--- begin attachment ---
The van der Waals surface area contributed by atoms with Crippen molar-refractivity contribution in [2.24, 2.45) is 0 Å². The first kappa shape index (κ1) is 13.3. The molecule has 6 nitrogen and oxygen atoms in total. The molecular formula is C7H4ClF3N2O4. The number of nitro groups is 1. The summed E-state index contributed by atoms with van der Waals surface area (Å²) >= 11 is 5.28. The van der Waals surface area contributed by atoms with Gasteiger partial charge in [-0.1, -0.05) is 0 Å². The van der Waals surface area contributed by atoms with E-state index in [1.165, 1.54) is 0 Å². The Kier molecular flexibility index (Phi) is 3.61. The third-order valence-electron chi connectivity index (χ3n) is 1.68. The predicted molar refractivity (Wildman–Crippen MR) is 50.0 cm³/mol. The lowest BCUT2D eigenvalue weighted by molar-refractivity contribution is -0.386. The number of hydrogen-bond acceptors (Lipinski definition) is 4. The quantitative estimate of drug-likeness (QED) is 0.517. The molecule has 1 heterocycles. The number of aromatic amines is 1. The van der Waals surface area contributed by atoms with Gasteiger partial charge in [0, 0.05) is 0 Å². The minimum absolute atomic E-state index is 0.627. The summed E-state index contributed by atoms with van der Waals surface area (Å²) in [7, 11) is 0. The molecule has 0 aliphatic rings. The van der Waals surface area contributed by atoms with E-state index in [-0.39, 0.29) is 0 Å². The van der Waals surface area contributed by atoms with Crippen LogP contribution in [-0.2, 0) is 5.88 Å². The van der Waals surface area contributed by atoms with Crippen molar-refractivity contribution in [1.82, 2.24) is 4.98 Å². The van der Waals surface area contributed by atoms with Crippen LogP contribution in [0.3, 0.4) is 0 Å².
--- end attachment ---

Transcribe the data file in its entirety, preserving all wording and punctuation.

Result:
The van der Waals surface area contributed by atoms with Crippen molar-refractivity contribution in [2.24, 2.45) is 0 Å². The first kappa shape index (κ1) is 13.3. The molecule has 6 nitrogen and oxygen atoms in total. The molecular formula is C7H4ClF3N2O4. The number of nitro groups is 1. The summed E-state index contributed by atoms with van der Waals surface area (Å²) >= 11 is 5.28. The van der Waals surface area contributed by atoms with Gasteiger partial charge in [-0.1, -0.05) is 0 Å². The van der Waals surface area contributed by atoms with E-state index in [1.165, 1.54) is 0 Å². The Kier molecular flexibility index (Phi) is 3.61. The third-order valence-electron chi connectivity index (χ3n) is 1.68. The predicted molar refractivity (Wildman–Crippen MR) is 50.0 cm³/mol. The lowest BCUT2D eigenvalue weighted by molar-refractivity contribution is -0.386. The number of hydrogen-bond acceptors (Lipinski definition) is 4. The quantitative estimate of drug-likeness (QED) is 0.517. The molecule has 1 heterocycles. The number of aromatic amines is 1. The van der Waals surface area contributed by atoms with Gasteiger partial charge in [0, 0.05) is 0 Å². The minimum absolute atomic E-state index is 0.627. The summed E-state index contributed by atoms with van der Waals surface area (Å²) in [7, 11) is 0. The molecule has 0 aliphatic rings. The van der Waals surface area contributed by atoms with E-state index in [-0.39, 0.29) is 0 Å². The van der Waals surface area contributed by atoms with Crippen LogP contribution in [-0.2, 0) is 5.88 Å². The van der Waals surface area contributed by atoms with Crippen molar-refractivity contribution in [1.82, 2.24) is 4.98 Å². The van der Waals surface area contributed by atoms with Crippen LogP contribution in [0.3, 0.4) is 0 Å².